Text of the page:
All of our TDI Vanagon conversions now include a Stage I tune, which gives the engine 110hp and 185ft/lb torque. We have found this to be the best "entry level" power level for a TDI Vanagon, though even at the stock 90hp/155ft-lbs it will blow the doors off of any WBXer!

We are now offering several options for those interested in doing their own conversions including: Vanagon TDI conversion parts in our online store, wiring harness modifications, email/phone consultations ($50/hr), and personal appearances (travel expenses + a fee to be determined by your location and the tasks at hand--HI bills out less than TX ;-) to help you with you complete your conversion. If you are interested in any of these services, please contact us for more information.

Here are some of the features that are presently standard on our TDI Vanagon conversions:


EJ221 Naturally Aspirated

    • Horsepower: 135 bhp (101 kW; 135 bhp) @ 5800 rpm

    • Torque: 186.3 N·m (137 lb·ft) @ 4800 rpm

EJ222 Naturally Aspirated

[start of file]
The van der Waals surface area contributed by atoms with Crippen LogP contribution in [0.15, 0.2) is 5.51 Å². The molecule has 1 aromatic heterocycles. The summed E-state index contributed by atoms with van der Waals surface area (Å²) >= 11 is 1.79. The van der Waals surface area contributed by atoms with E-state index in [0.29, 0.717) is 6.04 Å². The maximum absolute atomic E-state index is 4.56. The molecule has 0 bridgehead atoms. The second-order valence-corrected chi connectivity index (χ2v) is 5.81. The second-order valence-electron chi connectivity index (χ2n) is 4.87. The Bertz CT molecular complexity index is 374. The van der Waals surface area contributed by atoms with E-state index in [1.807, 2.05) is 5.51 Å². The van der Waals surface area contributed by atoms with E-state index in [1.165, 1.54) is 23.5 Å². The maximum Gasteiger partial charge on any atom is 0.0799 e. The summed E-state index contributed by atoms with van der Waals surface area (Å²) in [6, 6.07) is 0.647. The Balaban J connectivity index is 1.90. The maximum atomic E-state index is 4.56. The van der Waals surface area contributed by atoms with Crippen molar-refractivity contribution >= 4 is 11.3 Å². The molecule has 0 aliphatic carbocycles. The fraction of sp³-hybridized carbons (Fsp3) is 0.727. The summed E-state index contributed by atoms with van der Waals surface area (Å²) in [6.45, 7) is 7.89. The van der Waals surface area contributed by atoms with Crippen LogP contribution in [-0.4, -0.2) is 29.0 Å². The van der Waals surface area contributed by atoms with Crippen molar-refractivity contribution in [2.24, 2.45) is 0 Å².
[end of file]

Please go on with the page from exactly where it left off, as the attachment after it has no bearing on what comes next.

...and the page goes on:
• Horsepower: 142 bhp (106 kW; 144 PS) @ 5600 rpm

    • Torque: 149 lb·ft (202 N·m) @ 3600 rpm

Basic TDI Conversion:

*fully rebuilt 1.9l TDI engine

*brand new K03 OE Borg Warner turbocharger

*hybrid clutch kit using single mass AHU TDI flywheel/G60 pressure plate and

wasserboxer 228mm clutch disc (300+ ft/lbs rating)

*100% biodiesel compatible Viton® fuel hoses, and injection pump seals/gaskets

*rebuilt/re-geared transaxle w/ 1.08 3rd gear ratio,

and .70 4th gear ratio (built by German Trans of America in Bend, OR, or AA Transaxle in Seattle, WA)

*stage I injector tune (110hp/180ft-lbs)

*stock diesel Vanagon mounting hardware, bellhousing and oil pan

*new Bosch DV starter

*GW Exclusive! Custom silicone diesel Vanagon coolant hose set STD on all conversions

*custom high flow exhaust system

*intercooler and associated plumbing

*glow plug light and check engine light mods to instrument cluster

*working cruise control (all) and tach (if present), OBDII interface installed under dash